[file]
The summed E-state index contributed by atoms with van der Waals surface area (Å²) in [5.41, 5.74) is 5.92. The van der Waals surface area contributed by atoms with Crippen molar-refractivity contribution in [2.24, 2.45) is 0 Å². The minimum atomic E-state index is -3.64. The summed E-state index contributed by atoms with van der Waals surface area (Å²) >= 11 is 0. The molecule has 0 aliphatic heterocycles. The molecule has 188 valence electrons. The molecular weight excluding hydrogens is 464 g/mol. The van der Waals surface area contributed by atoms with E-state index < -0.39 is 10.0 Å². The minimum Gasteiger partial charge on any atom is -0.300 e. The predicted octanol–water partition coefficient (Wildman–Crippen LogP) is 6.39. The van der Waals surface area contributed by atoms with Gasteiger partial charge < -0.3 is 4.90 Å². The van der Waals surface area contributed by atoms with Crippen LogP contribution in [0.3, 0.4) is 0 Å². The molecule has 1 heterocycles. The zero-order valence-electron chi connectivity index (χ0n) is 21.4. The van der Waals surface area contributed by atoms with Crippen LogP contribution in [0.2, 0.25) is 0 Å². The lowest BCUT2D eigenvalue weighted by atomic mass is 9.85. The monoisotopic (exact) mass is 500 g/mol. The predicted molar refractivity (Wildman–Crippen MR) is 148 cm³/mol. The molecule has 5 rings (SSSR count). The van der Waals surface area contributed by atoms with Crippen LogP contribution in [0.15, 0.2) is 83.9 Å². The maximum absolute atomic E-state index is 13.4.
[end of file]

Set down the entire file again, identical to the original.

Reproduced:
The summed E-state index contributed by atoms with van der Waals surface area (Å²) in [5.41, 5.74) is 5.92. The van der Waals surface area contributed by atoms with Crippen molar-refractivity contribution in [2.24, 2.45) is 0 Å². The minimum atomic E-state index is -3.64. The summed E-state index contributed by atoms with van der Waals surface area (Å²) >= 11 is 0. The molecule has 0 aliphatic heterocycles. The molecule has 188 valence electrons. The molecular weight excluding hydrogens is 464 g/mol. The van der Waals surface area contributed by atoms with E-state index < -0.39 is 10.0 Å². The minimum Gasteiger partial charge on any atom is -0.300 e. The predicted octanol–water partition coefficient (Wildman–Crippen LogP) is 6.39. The van der Waals surface area contributed by atoms with Gasteiger partial charge < -0.3 is 4.90 Å². The van der Waals surface area contributed by atoms with Crippen LogP contribution in [0.3, 0.4) is 0 Å². The molecule has 1 heterocycles. The zero-order valence-electron chi connectivity index (χ0n) is 21.4. The van der Waals surface area contributed by atoms with Crippen LogP contribution in [0.2, 0.25) is 0 Å². The lowest BCUT2D eigenvalue weighted by atomic mass is 9.85. The monoisotopic (exact) mass is 500 g/mol. The predicted molar refractivity (Wildman–Crippen MR) is 148 cm³/mol. The molecule has 5 rings (SSSR count). The van der Waals surface area contributed by atoms with Crippen LogP contribution in [0.15, 0.2) is 83.9 Å². The maximum absolute atomic E-state index is 13.4.